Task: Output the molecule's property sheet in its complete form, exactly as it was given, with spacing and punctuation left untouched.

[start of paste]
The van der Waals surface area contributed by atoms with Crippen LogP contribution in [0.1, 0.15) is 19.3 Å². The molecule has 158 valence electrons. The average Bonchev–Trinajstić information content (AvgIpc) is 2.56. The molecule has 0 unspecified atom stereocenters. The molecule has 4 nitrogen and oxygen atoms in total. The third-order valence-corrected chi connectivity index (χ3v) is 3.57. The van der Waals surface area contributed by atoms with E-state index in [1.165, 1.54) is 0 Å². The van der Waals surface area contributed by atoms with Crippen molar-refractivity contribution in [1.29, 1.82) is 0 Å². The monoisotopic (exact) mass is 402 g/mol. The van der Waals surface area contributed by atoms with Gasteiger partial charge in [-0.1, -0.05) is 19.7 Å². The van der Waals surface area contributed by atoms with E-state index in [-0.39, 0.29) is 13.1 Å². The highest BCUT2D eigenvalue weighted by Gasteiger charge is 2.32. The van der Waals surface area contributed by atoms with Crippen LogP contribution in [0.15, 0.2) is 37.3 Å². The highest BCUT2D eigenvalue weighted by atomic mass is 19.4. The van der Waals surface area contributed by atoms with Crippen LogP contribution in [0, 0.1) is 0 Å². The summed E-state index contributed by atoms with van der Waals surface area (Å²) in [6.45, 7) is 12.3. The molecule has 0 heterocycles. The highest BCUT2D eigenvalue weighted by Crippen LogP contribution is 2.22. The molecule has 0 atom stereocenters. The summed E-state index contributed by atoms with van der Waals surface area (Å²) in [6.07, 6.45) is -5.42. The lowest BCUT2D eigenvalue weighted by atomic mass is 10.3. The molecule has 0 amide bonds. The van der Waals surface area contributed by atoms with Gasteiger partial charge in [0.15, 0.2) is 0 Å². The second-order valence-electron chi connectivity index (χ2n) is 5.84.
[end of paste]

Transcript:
The van der Waals surface area contributed by atoms with Crippen LogP contribution in [0.1, 0.15) is 19.3 Å². The molecule has 158 valence electrons. The average Bonchev–Trinajstić information content (AvgIpc) is 2.56. The molecule has 0 unspecified atom stereocenters. The molecule has 4 nitrogen and oxygen atoms in total. The third-order valence-corrected chi connectivity index (χ3v) is 3.57. The van der Waals surface area contributed by atoms with E-state index in [1.165, 1.54) is 0 Å². The van der Waals surface area contributed by atoms with Crippen molar-refractivity contribution in [1.29, 1.82) is 0 Å². The monoisotopic (exact) mass is 402 g/mol. The van der Waals surface area contributed by atoms with Gasteiger partial charge in [-0.1, -0.05) is 19.7 Å². The van der Waals surface area contributed by atoms with E-state index in [-0.39, 0.29) is 13.1 Å². The highest BCUT2D eigenvalue weighted by Gasteiger charge is 2.32. The van der Waals surface area contributed by atoms with Crippen LogP contribution in [0.15, 0.2) is 37.3 Å². The highest BCUT2D eigenvalue weighted by atomic mass is 19.4. The van der Waals surface area contributed by atoms with Crippen LogP contribution in [0, 0.1) is 0 Å². The summed E-state index contributed by atoms with van der Waals surface area (Å²) in [6.45, 7) is 12.3. The molecule has 0 heterocycles. The highest BCUT2D eigenvalue weighted by Crippen LogP contribution is 2.22. The molecule has 0 atom stereocenters. The summed E-state index contributed by atoms with van der Waals surface area (Å²) in [6.07, 6.45) is -5.42. The lowest BCUT2D eigenvalue weighted by atomic mass is 10.3. The molecule has 0 amide bonds. The van der Waals surface area contributed by atoms with Gasteiger partial charge in [0.15, 0.2) is 0 Å². The second-order valence-electron chi connectivity index (χ2n) is 5.84.